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Hi everyone, my name is Jake. I live in America and have been studying Japanese for a couple of years now. I'm new to italki, but it seems like there are A LOT of new language learners out there. I thought it'd be nice to share some helpful tips in language learning for these people, however some tips may be good for people who are even advanced in languages, too. I'll start with one that helped me tremendously:
I studied abroad in Tokyo for a year, and even though I had 2 full years college course experience in Japanese and was at the top of my class, when I arrived in Japan I was soooo bad at the language. I was by far the worst in my class of other foreigners, and I couldn't seem to get better no matter how I studied. My class mate from belgium ended up sharing one very useful tip that set my learning off on a new course. Here it is:
When using the target language, stop translating from your native language in your head! Think of the abstract idea of what you're trying to say, and then think of how that idea is expressed in the target language without thinking of your native language. For example, think of a car. In English, the machine with four wheels that you drive is called car, which in Japanese is Kuruma. But don't think Car -> Kuruma, think of the idea of "the thing with four wheels that you drive" -> Kuruma. This is hard at first, but once you elimnate the middle man of your native language, you'll learn the little nuances of the target language and be able to spit out sentences that sound much more natural without thinking twice.
Hope that helps, and please share anything that has helped you in your language journey!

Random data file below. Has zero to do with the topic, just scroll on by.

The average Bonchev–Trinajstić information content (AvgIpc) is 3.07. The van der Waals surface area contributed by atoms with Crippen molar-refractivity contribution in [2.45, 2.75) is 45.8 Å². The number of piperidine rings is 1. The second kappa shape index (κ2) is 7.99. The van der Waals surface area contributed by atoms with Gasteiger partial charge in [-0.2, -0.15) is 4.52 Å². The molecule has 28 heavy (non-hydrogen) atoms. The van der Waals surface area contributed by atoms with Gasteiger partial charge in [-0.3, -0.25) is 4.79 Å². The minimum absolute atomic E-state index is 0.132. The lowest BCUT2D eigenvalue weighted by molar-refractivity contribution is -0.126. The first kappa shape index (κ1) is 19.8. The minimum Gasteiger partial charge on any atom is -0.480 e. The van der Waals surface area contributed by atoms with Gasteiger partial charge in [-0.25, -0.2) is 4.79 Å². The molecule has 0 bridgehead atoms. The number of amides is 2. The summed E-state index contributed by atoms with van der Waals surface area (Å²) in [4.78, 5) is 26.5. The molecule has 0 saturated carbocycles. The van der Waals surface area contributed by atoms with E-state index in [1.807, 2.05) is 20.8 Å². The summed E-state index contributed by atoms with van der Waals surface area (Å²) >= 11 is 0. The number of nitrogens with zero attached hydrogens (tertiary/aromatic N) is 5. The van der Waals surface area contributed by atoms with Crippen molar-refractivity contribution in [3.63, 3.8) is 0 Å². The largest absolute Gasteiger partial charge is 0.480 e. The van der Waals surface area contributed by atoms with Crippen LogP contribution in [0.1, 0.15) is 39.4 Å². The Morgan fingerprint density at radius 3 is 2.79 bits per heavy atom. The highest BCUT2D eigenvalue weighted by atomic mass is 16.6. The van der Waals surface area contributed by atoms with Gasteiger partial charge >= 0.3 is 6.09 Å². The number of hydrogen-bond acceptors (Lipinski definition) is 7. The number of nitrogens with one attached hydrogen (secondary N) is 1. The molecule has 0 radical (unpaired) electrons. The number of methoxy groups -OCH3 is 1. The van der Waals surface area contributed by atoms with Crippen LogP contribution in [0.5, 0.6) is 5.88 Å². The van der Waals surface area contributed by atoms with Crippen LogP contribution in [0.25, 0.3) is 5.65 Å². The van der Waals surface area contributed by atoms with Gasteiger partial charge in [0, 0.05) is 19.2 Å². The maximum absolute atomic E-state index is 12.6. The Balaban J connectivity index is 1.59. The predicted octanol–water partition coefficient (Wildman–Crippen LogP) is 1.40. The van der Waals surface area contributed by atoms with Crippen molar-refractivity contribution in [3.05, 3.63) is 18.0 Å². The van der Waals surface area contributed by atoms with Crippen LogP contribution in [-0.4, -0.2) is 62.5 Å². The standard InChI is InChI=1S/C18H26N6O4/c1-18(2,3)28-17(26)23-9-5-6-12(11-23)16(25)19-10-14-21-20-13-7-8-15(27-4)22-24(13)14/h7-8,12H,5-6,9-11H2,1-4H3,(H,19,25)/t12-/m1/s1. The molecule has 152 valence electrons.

Also, don't be afraid to make mistakes! This is how you learn, people are usually understanding and will help you out. Also, I'm a native speaker of English and I even made a typo in the title of this discussion, haha! (share YOUR ideas, not you ideas)
I completely agree with what your friend said. I heard the same thing when I watched an English lesson for foreigners on TV before. I always try to understand English in English. Besides I'm not afraid of making mistakes though my English isn't good yet, especially in speaking.
I think, generally, Japanese people who can't speak English fruently like me, want to say the whole sentences perfectly after translating in their mind but I don't want do that. Though I make many mistakes, for example, in the word order and conjugation of the verbs, I don't think it is good that there is "silence for translating" when I communicate with someone.
Sorry for writing too much, I hope my English isn't bad. Greetings.
It the same a professor of English said us in my school.It is nice advise but i think that is hard to realize but i will try.Thank you because you share your advise. :)
Very well said.
i agree with you bro,
Good point , stop learning a new language by translation at your best . However , it is not easy to achieve if your vocabulary is so enough to speak . Before thinking by new language , you have to master sentences as you can . Anyway , it is a good way to achieve without transformation from your native language.
Yeah, I completely agree. I think many learners tend to focus way too much on what the translation is instead trying to think into the new language they are learning.
Practice makes perfect,:D